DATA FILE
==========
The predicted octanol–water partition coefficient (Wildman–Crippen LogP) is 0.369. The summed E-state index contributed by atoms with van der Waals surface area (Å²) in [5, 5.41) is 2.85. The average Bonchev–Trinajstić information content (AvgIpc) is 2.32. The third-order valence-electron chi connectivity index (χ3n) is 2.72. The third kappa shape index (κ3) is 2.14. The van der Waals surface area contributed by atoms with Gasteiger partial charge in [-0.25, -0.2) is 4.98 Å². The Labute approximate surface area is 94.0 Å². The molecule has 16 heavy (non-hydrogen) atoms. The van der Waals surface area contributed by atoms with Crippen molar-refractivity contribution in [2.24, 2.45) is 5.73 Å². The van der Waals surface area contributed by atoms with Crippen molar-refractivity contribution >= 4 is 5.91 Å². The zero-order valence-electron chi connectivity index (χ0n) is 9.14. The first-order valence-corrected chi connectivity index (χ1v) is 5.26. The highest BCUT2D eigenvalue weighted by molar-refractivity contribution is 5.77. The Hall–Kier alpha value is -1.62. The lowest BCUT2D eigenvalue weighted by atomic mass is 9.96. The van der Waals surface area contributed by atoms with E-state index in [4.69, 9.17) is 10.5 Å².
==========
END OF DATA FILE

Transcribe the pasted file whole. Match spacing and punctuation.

The predicted octanol–water partition coefficient (Wildman–Crippen LogP) is 0.369. The summed E-state index contributed by atoms with van der Waals surface area (Å²) in [5, 5.41) is 2.85. The average Bonchev–Trinajstić information content (AvgIpc) is 2.32. The third-order valence-electron chi connectivity index (χ3n) is 2.72. The third kappa shape index (κ3) is 2.14. The van der Waals surface area contributed by atoms with Gasteiger partial charge in [-0.25, -0.2) is 4.98 Å². The Labute approximate surface area is 94.0 Å². The molecule has 16 heavy (non-hydrogen) atoms. The van der Waals surface area contributed by atoms with Crippen molar-refractivity contribution in [2.24, 2.45) is 5.73 Å². The van der Waals surface area contributed by atoms with Crippen molar-refractivity contribution >= 4 is 5.91 Å². The zero-order valence-electron chi connectivity index (χ0n) is 9.14. The first-order valence-corrected chi connectivity index (χ1v) is 5.26. The highest BCUT2D eigenvalue weighted by molar-refractivity contribution is 5.77. The Hall–Kier alpha value is -1.62. The lowest BCUT2D eigenvalue weighted by atomic mass is 9.96. The van der Waals surface area contributed by atoms with E-state index in [4.69, 9.17) is 10.5 Å².